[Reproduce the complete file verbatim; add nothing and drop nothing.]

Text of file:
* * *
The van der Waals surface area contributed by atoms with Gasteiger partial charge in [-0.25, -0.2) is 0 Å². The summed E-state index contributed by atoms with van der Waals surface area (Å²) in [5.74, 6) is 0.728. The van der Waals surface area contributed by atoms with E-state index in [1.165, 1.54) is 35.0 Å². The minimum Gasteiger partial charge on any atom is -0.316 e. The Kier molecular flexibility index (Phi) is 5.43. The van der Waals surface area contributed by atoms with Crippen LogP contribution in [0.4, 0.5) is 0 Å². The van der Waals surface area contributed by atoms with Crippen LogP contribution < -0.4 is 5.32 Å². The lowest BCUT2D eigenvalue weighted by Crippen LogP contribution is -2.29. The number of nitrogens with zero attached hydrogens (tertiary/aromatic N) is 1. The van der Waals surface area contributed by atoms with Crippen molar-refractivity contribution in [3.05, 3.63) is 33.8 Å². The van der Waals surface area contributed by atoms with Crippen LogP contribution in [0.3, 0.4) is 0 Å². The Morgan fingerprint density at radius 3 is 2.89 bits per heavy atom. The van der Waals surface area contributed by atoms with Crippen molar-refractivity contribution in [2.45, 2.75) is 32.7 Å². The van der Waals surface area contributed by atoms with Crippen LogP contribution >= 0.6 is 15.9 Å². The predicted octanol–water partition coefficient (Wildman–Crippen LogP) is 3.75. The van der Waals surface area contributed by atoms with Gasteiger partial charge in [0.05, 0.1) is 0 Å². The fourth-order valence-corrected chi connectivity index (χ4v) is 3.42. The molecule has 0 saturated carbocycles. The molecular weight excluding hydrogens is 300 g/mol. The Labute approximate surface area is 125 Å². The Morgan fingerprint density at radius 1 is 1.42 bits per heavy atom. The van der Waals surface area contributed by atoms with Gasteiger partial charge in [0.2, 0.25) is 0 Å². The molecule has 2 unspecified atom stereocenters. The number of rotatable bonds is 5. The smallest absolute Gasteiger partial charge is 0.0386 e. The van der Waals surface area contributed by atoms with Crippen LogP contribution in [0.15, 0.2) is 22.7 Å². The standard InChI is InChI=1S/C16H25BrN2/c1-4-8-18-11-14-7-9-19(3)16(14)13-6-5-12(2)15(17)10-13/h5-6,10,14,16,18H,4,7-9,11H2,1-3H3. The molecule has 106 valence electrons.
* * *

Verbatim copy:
The van der Waals surface area contributed by atoms with Gasteiger partial charge in [-0.25, -0.2) is 0 Å². The summed E-state index contributed by atoms with van der Waals surface area (Å²) in [5.74, 6) is 0.728. The van der Waals surface area contributed by atoms with E-state index in [1.165, 1.54) is 35.0 Å². The minimum Gasteiger partial charge on any atom is -0.316 e. The Kier molecular flexibility index (Phi) is 5.43. The van der Waals surface area contributed by atoms with Crippen LogP contribution in [0.4, 0.5) is 0 Å². The van der Waals surface area contributed by atoms with Crippen LogP contribution < -0.4 is 5.32 Å². The lowest BCUT2D eigenvalue weighted by Crippen LogP contribution is -2.29. The number of nitrogens with zero attached hydrogens (tertiary/aromatic N) is 1. The van der Waals surface area contributed by atoms with Crippen molar-refractivity contribution in [3.05, 3.63) is 33.8 Å². The van der Waals surface area contributed by atoms with Crippen LogP contribution in [0.3, 0.4) is 0 Å². The Morgan fingerprint density at radius 3 is 2.89 bits per heavy atom. The van der Waals surface area contributed by atoms with Crippen molar-refractivity contribution in [2.45, 2.75) is 32.7 Å². The van der Waals surface area contributed by atoms with Crippen LogP contribution >= 0.6 is 15.9 Å². The predicted octanol–water partition coefficient (Wildman–Crippen LogP) is 3.75. The van der Waals surface area contributed by atoms with Gasteiger partial charge in [0.05, 0.1) is 0 Å². The fourth-order valence-corrected chi connectivity index (χ4v) is 3.42. The molecule has 0 saturated carbocycles. The molecular weight excluding hydrogens is 300 g/mol. The Labute approximate surface area is 125 Å². The Morgan fingerprint density at radius 1 is 1.42 bits per heavy atom. The van der Waals surface area contributed by atoms with Gasteiger partial charge in [0.2, 0.25) is 0 Å². The molecule has 2 unspecified atom stereocenters. The number of rotatable bonds is 5. The smallest absolute Gasteiger partial charge is 0.0386 e. The van der Waals surface area contributed by atoms with Crippen LogP contribution in [0.15, 0.2) is 22.7 Å². The standard InChI is InChI=1S/C16H25BrN2/c1-4-8-18-11-14-7-9-19(3)16(14)13-6-5-12(2)15(17)10-13/h5-6,10,14,16,18H,4,7-9,11H2,1-3H3. The molecule has 106 valence electrons.